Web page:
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Richard Smith

Richard Smith: Dumfries and Galloway NHS 2—Recruitment is the number one problem

24 Jan, 17 | by BMJ

richard_smith_2014Richard Smith visited and wrote about the NHS in Dumfries and Galloway in 1980, 1990, and 1999, and this series of blogs describes what he found in 2016. A feature article provides a summary.

The thing that currently pleases Angus Cameron, the medical director of the Dumfries and Galloway Health Board, is that the board did extremely well in the GMC survey of trainees. They “hate coming here,” he says, but they have a very good experience when they do—and they do well in their exams. They hate coming because they don’t want to leave their partners and flats in Glasgow, and—despite the good experience as trainees—they don’t want to come back when fully trained. more…

Richard Smith: Dumfries and Galloway NHS I—The three priorities of the chief executive

23 Jan, 17 | by BMJ

richard_smith_2014Richard Smith visited and wrote about the NHS in Dumfries and Galloway in 1980, 1990, and 1999, and this series of blogs describes what he found in 2016. A feature article provides a summary

England has an urban health system with some rural areas, whereas Scotland has a rural system with some urban areas, observes Jeff Ace, the chief executive of Dumfries and Galloway Health Board. The observation on Scotland may not be true in population terms, as most of the population lives in urban areas, but it’s certainly true in geographical terms: nowhere in England is 73 miles from a district general hospital as is the case for Stranraer. Other places in the Highlands and Western Isles are even further from hospitals. more…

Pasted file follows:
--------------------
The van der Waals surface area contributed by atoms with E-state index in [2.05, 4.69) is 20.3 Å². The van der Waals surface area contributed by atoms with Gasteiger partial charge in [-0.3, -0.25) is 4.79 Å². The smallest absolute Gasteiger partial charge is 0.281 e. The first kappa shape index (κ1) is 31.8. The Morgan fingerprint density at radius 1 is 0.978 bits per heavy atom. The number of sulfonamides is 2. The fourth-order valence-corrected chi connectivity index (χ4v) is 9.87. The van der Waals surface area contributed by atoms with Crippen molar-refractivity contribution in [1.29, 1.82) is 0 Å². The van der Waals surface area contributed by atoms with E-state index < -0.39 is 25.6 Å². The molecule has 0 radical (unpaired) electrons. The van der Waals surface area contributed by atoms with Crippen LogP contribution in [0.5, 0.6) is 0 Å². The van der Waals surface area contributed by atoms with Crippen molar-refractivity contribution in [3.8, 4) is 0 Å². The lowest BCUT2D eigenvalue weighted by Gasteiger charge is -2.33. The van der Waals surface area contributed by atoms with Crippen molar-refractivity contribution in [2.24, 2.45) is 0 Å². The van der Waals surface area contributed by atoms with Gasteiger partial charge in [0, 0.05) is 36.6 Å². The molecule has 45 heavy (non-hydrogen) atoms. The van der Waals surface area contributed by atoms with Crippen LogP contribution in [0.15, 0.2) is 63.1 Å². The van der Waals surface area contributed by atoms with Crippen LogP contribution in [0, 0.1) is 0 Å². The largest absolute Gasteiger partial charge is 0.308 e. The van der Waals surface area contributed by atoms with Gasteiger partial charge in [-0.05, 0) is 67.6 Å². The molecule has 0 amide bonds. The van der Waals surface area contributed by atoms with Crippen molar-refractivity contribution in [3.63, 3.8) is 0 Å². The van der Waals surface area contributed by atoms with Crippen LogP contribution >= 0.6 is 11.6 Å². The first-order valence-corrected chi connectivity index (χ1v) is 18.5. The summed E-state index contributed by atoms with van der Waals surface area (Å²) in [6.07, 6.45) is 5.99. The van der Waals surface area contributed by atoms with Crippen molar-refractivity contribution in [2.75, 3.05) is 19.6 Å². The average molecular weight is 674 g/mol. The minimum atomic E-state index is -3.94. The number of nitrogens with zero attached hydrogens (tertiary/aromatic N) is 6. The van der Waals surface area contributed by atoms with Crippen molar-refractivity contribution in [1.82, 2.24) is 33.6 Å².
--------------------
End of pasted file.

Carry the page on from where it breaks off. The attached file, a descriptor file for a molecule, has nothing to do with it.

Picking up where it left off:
Richard Smith on supply-led demand—more doctors, more hospitals, more cost but not more value

19 Jan, 17 | by BMJ

richard_smith_2014I squirm every time I hear that “increasing patient demand” is driving up costs in the NHS. I squirm because demand, although a standard technical word of economists, sounds so pejorative and blaming. “Those bloody patients. If they’d only stop demanding so much the NHS would be fine.” It’s crucial to understand (but is not widely understood) that the main driver of costs in health care systems is the rising cost of medical interventions—the fact that much more can be done. This gives rise to what economists call “supply-led demand.” As one senior NHS leader once said to me, the main driver of costs in the American health system is the National Institutes of Health, the biggest funder of medical research in the US (and the world) because it keeps inventing stuff. more…

Richard Smith: The brutality of demography

10 Jan, 17 | by BMJ

richard_smith_2014Many of us elite liberals like to think of ourselves as rational creatures trying to get by in a crazy world, but we know that we are prey to all sorts of cognitive and emotional malfunctions. What we don’t perhaps recognise so well is the power that demography exerts on us, just as it does on rats in a cage. I knew much of what David Willetts described in his BBC broadcast It’s the Demography, Stupid, but the excellent broadcast demonstrated well the brutal power of demography.